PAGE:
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Live Review: Conjurer w/ Earth Moves & Armed For Apocalypse | The Crofters Rights, Bristol | 28/10/19

October 30, 2019

 

Despite this late October evening playing host to one of the first true chills of the impending winter, as Armed For Apocalypse (8) tear into their set the temperature within The Crofters Rights suddenly peaks to volcanic levels. Presenting a rapturous amount of heft and density within their primordial groove, the Californian punishers charge through material from last year’s Palm Reader EP with so much density it’s a surprise the foundations of this venue don’t crumble from the sheer force. It’s a pulverising wall of sound, with the hulking and down tuned riffs of tracks such as ‘Worlds Beneath’ and the title track of the aforementioned EP aurally assaulting the South Western populace with carnivorous and stripped down savagery.

 

Even with the group crossing the great Atlantic for this run of dates, their second UK tour of this year, the trio are clearly more than at home on our shores, with their guttural riffs and shifting, blistering tempos evidently appealing to the early arrivers. Closing with a delivery that see’s the pharynx tearing vocals of Cayle Hunter piercing the fibre of every punter in attendance, whilst Armed For Apocalypse are by no means strangers to our nation, this will be the tour that shall imprint their namesake into the subconscious of the national scene.

 

Displaying a more nuanced, artistic and introspective shade of metallic extremity, the recent hype surrounding Earth Moves (9) becomes swiftly understandable tonight. With the group now being just weeks away from the release of their second long play Human Intricacy, the quintet perform with energised yet agonised zeal, a factor that only animates their pained and deeply intimate craft to a level that becomes unescapable. With content from The Truth In Our Bodies and The Absurd Man romantically reminiscing the devastating work of artists such as Envy, Have A Nice Life and Glassing, it’s impossible not to be dragged into the pained and agonised hellscapes that Earth Moves manifest. Yet despite such atmospheric companions, the group’s intimate and ravaging work is only intensified by the flawless incorporation of expertly interweaved black metal, shoegaze and post hardcore sensibilities.

 

Even with the brilliance of performed material from their discography thus far, it’s material from the upcoming Human Intricacy that truly showcases the phenomenal skill that the group project artistically. With it’s firsthand aural misery and charred, black metal shimmering, the yet to be released ‘Catatonic’ stands as a key moment within this set. With additional bestial roars from Conjurer’s Dan Nightingale, the impassioned performance of progressive anxiety stuns the inhabitants of the Crofters into silence. Whilst countless artists have tried to amalgamate exposed and raw emotional atmospherics with ravishing extreme sonics, Earth Moves are clearly one of the few who can execute such an endeavour effortlessly. If this performance is any indication, Human Intricacy could well and truly be a late stage contender for the album of the year for many a connoisseur of metallic intensity.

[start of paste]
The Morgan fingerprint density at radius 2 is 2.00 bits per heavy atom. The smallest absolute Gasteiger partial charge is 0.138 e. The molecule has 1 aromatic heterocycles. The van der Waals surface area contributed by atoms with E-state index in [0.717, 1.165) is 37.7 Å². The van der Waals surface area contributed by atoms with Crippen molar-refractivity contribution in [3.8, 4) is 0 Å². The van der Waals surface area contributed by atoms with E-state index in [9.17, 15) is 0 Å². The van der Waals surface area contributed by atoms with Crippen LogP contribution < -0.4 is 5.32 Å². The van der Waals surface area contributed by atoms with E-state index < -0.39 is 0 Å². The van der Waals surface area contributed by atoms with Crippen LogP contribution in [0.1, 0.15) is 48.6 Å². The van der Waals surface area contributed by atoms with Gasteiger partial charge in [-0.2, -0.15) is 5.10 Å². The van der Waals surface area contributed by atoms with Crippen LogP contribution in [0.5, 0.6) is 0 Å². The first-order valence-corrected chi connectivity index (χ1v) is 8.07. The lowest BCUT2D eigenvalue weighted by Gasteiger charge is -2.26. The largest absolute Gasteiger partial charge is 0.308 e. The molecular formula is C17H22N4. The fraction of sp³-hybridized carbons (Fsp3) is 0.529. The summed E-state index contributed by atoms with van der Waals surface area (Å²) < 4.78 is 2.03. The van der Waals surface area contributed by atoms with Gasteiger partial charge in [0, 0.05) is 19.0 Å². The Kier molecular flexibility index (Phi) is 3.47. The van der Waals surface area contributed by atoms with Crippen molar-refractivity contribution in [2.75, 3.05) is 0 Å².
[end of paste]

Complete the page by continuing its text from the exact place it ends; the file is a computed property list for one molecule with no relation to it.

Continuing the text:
Since the release of their debut Mire in early 2018, many followers of extreme underground metal have heralded Conjurer (10) as being the future of British heavy music. It’s a sentiment that’s been shared and expressed thousands of times throughout the past two years, with the Midlands four piece having spent the last year bringing their sonic desolation to fields afar, such as having just recently annihilated the states alongside Revocation and Voivod. However, this set just solidifies such a sentiment. Performing to yet another sold out crowd, Conjurer are not only utterly unforgiving and uncompromising this evening, they are simply flawless. Whilst the band still adhere to their respective DIY roots on this run, every aspect of their live show, from the sound engineering to the lighting, has been tailored to ensure that their status as future genre leaders is unquestionable.

 

Opening with the immediate and instant assault of ‘Thankless’ prior to casting aural and atmospheric dread with ‘The Mire’, the strength, intelligence and composure Conjurer hold collectively becomes evidently forefront. Even despite the capacity of this grass roots venue, this performance and production could easily be hosted within some of the more larger and lofty venues within Bristol city centre, with the flawless mixing and complimenting lighting resulting in an experience that truly makes Conjurer’s work physically tangible and intimidatingly palpable. However, what is unexpected is the fact that tonight plays host to the band performing their entire discography in full, with unprecedented performances of ‘Behold The Swine’ and the scathing ‘Scorn’ igniting both glee and jubilant aggression under the light of dissociating strobes. With such tracks serving as snarling and gripping aural weapons, to witness these tracks being given new life live is utterly phenomenal, with Conjurer pumping new found energy, creativity and confidence into such material.

 

With the raging, feral ‘Wretch’ and the vividly crushing ‘Hadal’ inevitably being the cause of an outbreak of crippled trapezius muscles the following morning, it’s difficult to estimate just what heights await Conjurer. With this production and performance, the group have well and truly proved themselves to be the future of creative extremity and it’s clearly only a matter of time before intimate gatherings such as this are just a cherished memory. The future belongs to Conjurer, and they clearly have both the means and intentions of brutally seizing it.

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